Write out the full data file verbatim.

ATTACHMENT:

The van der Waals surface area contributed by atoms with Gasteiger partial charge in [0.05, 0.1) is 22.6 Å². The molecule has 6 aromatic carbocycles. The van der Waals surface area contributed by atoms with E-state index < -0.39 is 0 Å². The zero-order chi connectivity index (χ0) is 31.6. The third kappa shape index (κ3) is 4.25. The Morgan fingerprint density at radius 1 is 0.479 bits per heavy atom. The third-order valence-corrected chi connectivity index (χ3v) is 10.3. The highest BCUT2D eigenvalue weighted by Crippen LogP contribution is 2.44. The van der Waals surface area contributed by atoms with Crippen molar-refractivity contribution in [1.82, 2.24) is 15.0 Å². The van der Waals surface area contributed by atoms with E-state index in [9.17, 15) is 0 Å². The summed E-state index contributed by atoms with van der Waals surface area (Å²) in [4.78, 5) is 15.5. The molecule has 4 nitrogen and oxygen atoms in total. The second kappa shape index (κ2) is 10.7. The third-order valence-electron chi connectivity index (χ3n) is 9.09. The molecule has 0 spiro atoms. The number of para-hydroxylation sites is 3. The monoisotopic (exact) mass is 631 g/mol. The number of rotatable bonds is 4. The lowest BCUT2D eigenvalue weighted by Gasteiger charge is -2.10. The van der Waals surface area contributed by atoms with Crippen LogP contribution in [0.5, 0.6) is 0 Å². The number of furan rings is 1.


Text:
The van der Waals surface area contributed by atoms with Gasteiger partial charge in [0.05, 0.1) is 22.6 Å². The molecule has 6 aromatic carbocycles. The van der Waals surface area contributed by atoms with E-state index < -0.39 is 0 Å². The zero-order chi connectivity index (χ0) is 31.6. The third kappa shape index (κ3) is 4.25. The Morgan fingerprint density at radius 1 is 0.479 bits per heavy atom. The third-order valence-corrected chi connectivity index (χ3v) is 10.3. The highest BCUT2D eigenvalue weighted by Crippen LogP contribution is 2.44. The van der Waals surface area contributed by atoms with Crippen molar-refractivity contribution in [1.82, 2.24) is 15.0 Å². The van der Waals surface area contributed by atoms with E-state index in [9.17, 15) is 0 Å². The summed E-state index contributed by atoms with van der Waals surface area (Å²) in [4.78, 5) is 15.5. The molecule has 4 nitrogen and oxygen atoms in total. The second kappa shape index (κ2) is 10.7. The third-order valence-electron chi connectivity index (χ3n) is 9.09. The molecule has 0 spiro atoms. The number of para-hydroxylation sites is 3. The monoisotopic (exact) mass is 631 g/mol. The number of rotatable bonds is 4. The lowest BCUT2D eigenvalue weighted by Gasteiger charge is -2.10. The van der Waals surface area contributed by atoms with Crippen LogP contribution in [0.5, 0.6) is 0 Å². The number of furan rings is 1.